4 Steps to a Successful Google Cloud Migration
Google cloud migration will offer several lucrative services to enhance operational efficiency in businesses
If you’re thinking about migrating to Google Cloud, but don’t know where to start, then you’ve come to the right place! This guide will discuss how you can migrate your workloads to the Google Cloud platform in just four simple steps.
Step 1: Assessing your current environment and workload to be migrated
The first and arguably the most crucial phase of a Google Cloud migration is to assess your current environment and the workloads/applications to be migrated. There are three different types of environments to be considered: 1. On-premise: Both your current environment’s software and hardware elements are hosted and managed on-premises. This provides you control, but also full responsibilities of the environment. 2. Private hosting: The physical infrastructure of the environment is outsourced to an external party, so you don’t have to manage the physical security of the infrastructure. However, software aspects of the environment (including hypervisors and Virtual Machines) are still under your control and responsibilities. 3. Public cloud environment: Your environment is hosted on other cloud services (i.e., Amazon Web Services or Microsoft Azure). Everything is already handled by the cloud vendor, so you only need to care about your workloads. On the other hand, there are also two different types of workloads based on whether they are cloud-native or not: 1. Legacy: Non-cloud-native workloads are developed without considering cloud functionality. Thus, they are more difficult to migrate and run on the Cloud. 2. Cloud-native: This type of workload is already compatible with cloud environments, including Google Cloud, making it easier to migrate to the Cloud and keeping it more secure. Next, start taking inventory of the workload(s) that you plan to migrate to the Cloud, as well as each of their requirements: hardware, licensing, dependencies, and so on. Ask yourself the following question:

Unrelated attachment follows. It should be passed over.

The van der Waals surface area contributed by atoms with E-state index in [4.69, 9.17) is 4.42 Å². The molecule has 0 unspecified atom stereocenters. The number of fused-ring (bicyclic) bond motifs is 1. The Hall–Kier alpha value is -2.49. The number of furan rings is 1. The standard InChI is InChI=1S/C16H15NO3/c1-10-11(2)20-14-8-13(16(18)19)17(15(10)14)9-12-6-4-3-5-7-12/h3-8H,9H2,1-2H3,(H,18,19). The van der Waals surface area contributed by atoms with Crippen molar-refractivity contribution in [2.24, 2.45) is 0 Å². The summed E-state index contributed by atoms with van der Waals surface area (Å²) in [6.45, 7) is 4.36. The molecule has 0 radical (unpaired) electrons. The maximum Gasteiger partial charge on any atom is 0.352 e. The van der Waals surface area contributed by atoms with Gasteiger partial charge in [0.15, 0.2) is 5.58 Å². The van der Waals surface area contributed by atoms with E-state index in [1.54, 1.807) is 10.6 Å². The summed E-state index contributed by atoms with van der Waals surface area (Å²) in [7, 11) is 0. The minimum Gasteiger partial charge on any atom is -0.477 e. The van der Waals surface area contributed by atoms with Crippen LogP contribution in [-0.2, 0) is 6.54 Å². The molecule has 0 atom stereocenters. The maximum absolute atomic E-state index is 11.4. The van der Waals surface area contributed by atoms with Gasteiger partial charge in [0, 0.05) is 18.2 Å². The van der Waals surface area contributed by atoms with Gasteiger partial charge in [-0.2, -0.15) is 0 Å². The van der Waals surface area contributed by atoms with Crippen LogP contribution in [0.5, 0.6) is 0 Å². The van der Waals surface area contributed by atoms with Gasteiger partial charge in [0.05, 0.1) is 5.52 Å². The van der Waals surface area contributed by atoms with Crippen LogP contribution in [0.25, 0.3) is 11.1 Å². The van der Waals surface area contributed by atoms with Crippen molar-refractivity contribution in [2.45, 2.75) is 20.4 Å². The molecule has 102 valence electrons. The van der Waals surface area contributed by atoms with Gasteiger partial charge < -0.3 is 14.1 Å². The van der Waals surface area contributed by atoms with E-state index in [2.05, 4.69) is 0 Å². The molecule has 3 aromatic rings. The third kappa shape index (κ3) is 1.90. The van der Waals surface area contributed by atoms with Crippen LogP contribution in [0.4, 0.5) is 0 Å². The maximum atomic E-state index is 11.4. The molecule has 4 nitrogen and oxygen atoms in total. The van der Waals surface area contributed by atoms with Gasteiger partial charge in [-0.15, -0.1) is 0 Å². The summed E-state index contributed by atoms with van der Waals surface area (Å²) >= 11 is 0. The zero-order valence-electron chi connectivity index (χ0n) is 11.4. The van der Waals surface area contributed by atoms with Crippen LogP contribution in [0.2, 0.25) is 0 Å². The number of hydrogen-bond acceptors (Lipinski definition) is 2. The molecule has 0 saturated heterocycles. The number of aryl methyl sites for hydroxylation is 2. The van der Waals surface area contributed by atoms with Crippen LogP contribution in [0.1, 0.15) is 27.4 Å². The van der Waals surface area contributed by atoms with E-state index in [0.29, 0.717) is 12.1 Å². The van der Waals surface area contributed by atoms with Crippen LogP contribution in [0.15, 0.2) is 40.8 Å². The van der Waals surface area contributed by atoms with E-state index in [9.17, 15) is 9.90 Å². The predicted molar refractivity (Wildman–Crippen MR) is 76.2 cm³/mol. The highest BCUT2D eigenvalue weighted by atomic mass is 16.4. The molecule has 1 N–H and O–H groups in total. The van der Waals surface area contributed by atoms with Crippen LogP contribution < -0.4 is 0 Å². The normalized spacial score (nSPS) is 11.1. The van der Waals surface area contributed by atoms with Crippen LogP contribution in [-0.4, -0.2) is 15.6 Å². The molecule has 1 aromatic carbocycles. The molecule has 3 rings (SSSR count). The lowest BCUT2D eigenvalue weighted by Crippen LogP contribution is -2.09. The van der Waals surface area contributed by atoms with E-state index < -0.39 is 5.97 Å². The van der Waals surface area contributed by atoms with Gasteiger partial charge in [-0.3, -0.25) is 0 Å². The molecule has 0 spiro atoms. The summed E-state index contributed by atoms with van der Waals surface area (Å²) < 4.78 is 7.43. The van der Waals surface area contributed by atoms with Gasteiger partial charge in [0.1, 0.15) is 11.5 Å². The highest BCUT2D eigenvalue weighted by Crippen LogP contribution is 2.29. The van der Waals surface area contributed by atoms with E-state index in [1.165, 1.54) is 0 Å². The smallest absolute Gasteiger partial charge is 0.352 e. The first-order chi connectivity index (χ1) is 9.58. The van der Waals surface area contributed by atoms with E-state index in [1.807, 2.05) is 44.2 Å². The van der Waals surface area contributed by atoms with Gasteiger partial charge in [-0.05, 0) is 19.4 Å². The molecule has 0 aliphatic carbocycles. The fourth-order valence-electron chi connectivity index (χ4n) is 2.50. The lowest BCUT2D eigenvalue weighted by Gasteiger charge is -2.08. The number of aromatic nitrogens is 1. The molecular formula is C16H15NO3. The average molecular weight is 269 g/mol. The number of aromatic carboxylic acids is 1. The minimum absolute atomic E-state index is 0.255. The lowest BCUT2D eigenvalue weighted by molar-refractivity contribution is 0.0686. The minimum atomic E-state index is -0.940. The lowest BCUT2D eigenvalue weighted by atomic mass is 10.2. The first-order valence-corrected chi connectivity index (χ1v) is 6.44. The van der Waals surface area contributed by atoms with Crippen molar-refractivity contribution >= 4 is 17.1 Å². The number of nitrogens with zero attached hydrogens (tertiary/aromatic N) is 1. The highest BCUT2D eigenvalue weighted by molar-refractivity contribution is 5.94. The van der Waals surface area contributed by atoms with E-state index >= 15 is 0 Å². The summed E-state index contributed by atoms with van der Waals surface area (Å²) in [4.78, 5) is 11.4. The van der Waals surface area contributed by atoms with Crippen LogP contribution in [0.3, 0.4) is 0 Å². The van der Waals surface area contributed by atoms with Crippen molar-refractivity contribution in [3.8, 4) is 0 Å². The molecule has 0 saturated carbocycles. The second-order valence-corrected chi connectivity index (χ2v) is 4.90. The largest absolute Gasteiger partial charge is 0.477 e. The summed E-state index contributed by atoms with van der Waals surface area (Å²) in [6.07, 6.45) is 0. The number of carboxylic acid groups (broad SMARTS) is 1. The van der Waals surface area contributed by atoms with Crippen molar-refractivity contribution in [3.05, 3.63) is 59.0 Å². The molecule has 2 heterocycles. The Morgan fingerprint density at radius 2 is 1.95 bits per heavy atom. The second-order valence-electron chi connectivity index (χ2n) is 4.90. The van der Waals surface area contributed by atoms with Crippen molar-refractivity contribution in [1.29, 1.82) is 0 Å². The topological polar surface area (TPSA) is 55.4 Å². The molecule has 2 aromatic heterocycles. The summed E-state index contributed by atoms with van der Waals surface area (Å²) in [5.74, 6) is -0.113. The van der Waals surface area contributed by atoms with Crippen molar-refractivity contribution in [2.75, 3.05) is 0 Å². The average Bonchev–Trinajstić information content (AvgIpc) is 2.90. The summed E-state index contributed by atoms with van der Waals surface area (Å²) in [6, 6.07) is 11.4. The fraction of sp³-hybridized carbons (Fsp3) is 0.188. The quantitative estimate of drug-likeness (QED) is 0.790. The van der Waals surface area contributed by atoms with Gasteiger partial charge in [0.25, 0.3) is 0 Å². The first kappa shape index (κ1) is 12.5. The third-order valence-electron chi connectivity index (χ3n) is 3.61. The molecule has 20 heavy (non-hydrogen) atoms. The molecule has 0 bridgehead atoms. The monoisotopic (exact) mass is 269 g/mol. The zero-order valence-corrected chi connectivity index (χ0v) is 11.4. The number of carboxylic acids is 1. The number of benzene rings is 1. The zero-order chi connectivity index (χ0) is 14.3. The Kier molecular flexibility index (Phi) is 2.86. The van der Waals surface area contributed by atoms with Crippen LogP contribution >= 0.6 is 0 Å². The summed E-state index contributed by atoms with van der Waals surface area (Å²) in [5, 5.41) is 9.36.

How critical is the workload to the business? How fast would you need the workload to be migrated?
How difficult is it to migrate the workload based on the previous assessments?
Is the workload dependent on other workloads? (or vice versa whether it’s a dependency on other workloads)
You should also perform a total cost of ownership (TCO) calculation so you can better understand how much the Google Cloud deployment will cost (including maintenance costs). This is especially important when migrating from an on-premises environment to Google Cloud Platform (GCP) or other cloud environments. There are often hidden costs not accounted for when calculating the costs in the old environment. Based on all these assessments, you can decide on which workload(s) to migrate and prioritize which workload to migrate first.
Step 2: Planning the migration’s steps